The story of Diana and Actaeon and his band of hounds is a well-known tale from classical myth, especially thanks to Ovid, who included the story in his great anthology of myths involving transformations of various kinds, the Metamorphoses.
But who was Diana, and who was Actaeon? Before we analyse this famous myth, it might be worth summarising its key details …
Summary of the myth of Diana and Actaeon
Actaeon was a youth who was raised by a centaur, Chiron, who taught him how to hunt. Centaurs were mythical beasts that were half-man, half-horse: the head, arms and torso were human, but from the waist downwards they had the lower body and legs of a horse. Centaurs had a reputation for being wild and barbaric, but Chiron was wise and a good tutor and mentor to his young ward.
But how did he come into contact with Diana? Well, first of all it’s worth mentioning that although the myth is usually known as the story of ‘Diana and Actaeon’, it had its roots in Greek mythology, and Diana was the Roman equivalent of the Greek goddess, Artemis. But because ‘Diana and Actaeon’ has become tradition, we’ll follow the Romans and call her Diana rather than Artemis.
One day, Actaeon, accompanied by a group of other men as well as his hounds, was out hunting a stag, when he caught sight of Diana bathing in a pool. Diana was the goddess of hunting, so it makes sense that she’d be found in the woods where hunts were common. Indeed, she often bathed in this part of the forest. She was accompanied by her attendant nymphs who were all as naked as the goddess. Actaeon couldn’t believe it when he chanced upon them all, beautiful and without a stitch of clothes on. He had never seen something as beautiful as the goddess in all his days.
Then disaster struck – for Actaeon, staring open-mouthed and wide-eyed, was spotted by Diana.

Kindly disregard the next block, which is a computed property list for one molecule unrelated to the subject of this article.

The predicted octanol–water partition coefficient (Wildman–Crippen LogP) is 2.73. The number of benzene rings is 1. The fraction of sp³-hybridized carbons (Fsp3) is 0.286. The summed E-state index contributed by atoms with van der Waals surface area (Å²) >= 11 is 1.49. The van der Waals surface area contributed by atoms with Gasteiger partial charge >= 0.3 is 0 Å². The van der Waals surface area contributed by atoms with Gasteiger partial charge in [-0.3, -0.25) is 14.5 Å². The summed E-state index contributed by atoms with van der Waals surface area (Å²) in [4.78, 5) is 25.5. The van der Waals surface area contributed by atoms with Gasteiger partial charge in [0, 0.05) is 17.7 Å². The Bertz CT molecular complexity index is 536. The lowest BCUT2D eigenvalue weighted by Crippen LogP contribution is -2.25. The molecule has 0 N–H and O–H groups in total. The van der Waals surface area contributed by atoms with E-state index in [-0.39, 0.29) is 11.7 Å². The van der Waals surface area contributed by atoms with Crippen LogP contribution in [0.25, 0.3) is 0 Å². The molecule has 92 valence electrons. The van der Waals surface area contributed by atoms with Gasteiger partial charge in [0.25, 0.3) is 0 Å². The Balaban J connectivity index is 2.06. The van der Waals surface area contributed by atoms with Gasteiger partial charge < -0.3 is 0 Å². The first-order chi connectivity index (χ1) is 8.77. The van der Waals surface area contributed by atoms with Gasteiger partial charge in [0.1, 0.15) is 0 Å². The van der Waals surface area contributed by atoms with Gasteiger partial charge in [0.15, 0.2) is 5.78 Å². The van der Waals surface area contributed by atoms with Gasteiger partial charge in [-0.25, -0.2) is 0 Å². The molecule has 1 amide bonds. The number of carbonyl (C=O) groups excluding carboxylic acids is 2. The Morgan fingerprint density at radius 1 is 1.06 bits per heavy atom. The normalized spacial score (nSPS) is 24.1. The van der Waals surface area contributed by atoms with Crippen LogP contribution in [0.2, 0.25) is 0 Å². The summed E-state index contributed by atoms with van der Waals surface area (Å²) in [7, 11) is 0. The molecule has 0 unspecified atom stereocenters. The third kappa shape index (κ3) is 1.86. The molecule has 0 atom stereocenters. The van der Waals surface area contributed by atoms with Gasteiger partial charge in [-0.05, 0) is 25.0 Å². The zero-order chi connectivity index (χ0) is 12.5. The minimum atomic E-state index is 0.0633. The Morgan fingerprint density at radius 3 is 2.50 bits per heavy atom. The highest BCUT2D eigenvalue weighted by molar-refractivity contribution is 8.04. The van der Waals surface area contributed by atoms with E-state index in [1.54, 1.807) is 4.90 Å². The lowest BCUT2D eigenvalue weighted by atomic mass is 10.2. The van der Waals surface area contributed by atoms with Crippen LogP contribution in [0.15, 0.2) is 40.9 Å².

The ancient gods – and goddesses – were a capricious and jealous and proud bunch of deities, and Diana didn’t like being seen naked by the young man one bit. As punishment for him gawking at her, she transformed Actaeon into a stag and then incited his hounds to turn on him and chase him.
Poor Actaeon, for catching a glimpse of a nude goddess, was thus hunted down by his own hounds, who failed to recognise that the stag they were pursuing was their master, thanks to Diana’s divine trickery. They soon caught up with him and devoured him.
Unaware that the stag they’d just gleefully had for lunch was their own master, the dogs proceeded to search for him throughout the forest. Eventually they returned to Chiron’s cave, where they looked crestfallen at the absence of Actaeon. Chiron is said to have created a statue of Actaeon, a sort of effigy, so that the dogs would think their young master had come back.
Analysis of the myth of Diana and Actaeon
The tale of Diana (or Artemis) and the unfortunate Actaeon clearly revolves around themes of modesty, virginity, and chastity. Diana, as the goddess of celibacy and chastity, is obviously affronted that this mere huntsman has clapped eyes on her when she has nothing on, and justice for his ‘crime’ must be swift and complete. But if the moral of the story was ‘don’t go looking at goddesses naked’ it would obviously be of limited practical use. The myth seems to call for respect towards chastity as an idea: a reminder that those who fail to revere the cult of virginity that surrounded the figure of Diana/Artemis may expect some sort of comeuppance.
In this respect, we can draw a parallel with a later English myth involving Lady Godiva, who, in the eleventh century, was said to have ridden naked through the streets of the city of Coventry in order to persuade her husband to lower taxes. All of the townsfolk agreed to hide away indoors and not to look at their lady as she performed this act of unclothed equestrianism, but one inhabitant – who subsequently became known as ‘Peeping Tom’ – dared to look at Lady Godiva, and was struck blind for his audacity. Like the story of Diana and Actaeon, the story of Peeping Tom is mythical – as, indeed, is the story of Lady Godiva’s naked horse-ride, in all likelihood.